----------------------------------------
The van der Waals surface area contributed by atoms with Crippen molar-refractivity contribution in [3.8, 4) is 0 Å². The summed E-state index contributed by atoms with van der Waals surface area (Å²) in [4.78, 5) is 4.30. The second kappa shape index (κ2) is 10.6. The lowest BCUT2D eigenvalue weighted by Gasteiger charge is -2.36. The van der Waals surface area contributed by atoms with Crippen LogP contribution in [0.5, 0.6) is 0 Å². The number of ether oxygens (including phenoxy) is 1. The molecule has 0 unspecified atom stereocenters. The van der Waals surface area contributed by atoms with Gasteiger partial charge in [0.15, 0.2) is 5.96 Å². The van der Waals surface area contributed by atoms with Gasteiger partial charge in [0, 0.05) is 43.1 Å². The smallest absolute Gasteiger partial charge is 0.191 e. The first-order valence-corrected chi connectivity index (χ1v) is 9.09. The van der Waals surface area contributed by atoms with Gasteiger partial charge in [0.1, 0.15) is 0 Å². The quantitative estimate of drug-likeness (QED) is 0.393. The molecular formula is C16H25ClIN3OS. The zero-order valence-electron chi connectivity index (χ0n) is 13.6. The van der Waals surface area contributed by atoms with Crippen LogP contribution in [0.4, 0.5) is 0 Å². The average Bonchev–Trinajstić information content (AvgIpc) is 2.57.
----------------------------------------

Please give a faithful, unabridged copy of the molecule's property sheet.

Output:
The van der Waals surface area contributed by atoms with Crippen molar-refractivity contribution in [3.8, 4) is 0 Å². The summed E-state index contributed by atoms with van der Waals surface area (Å²) in [4.78, 5) is 4.30. The second kappa shape index (κ2) is 10.6. The lowest BCUT2D eigenvalue weighted by Gasteiger charge is -2.36. The van der Waals surface area contributed by atoms with Crippen LogP contribution in [0.5, 0.6) is 0 Å². The number of ether oxygens (including phenoxy) is 1. The molecule has 0 unspecified atom stereocenters. The van der Waals surface area contributed by atoms with Gasteiger partial charge in [0.15, 0.2) is 5.96 Å². The van der Waals surface area contributed by atoms with Gasteiger partial charge in [0, 0.05) is 43.1 Å². The smallest absolute Gasteiger partial charge is 0.191 e. The first-order valence-corrected chi connectivity index (χ1v) is 9.09. The van der Waals surface area contributed by atoms with Gasteiger partial charge in [0.1, 0.15) is 0 Å². The quantitative estimate of drug-likeness (QED) is 0.393. The molecular formula is C16H25ClIN3OS. The zero-order valence-electron chi connectivity index (χ0n) is 13.6. The van der Waals surface area contributed by atoms with Crippen LogP contribution in [0.4, 0.5) is 0 Å². The average Bonchev–Trinajstić information content (AvgIpc) is 2.57.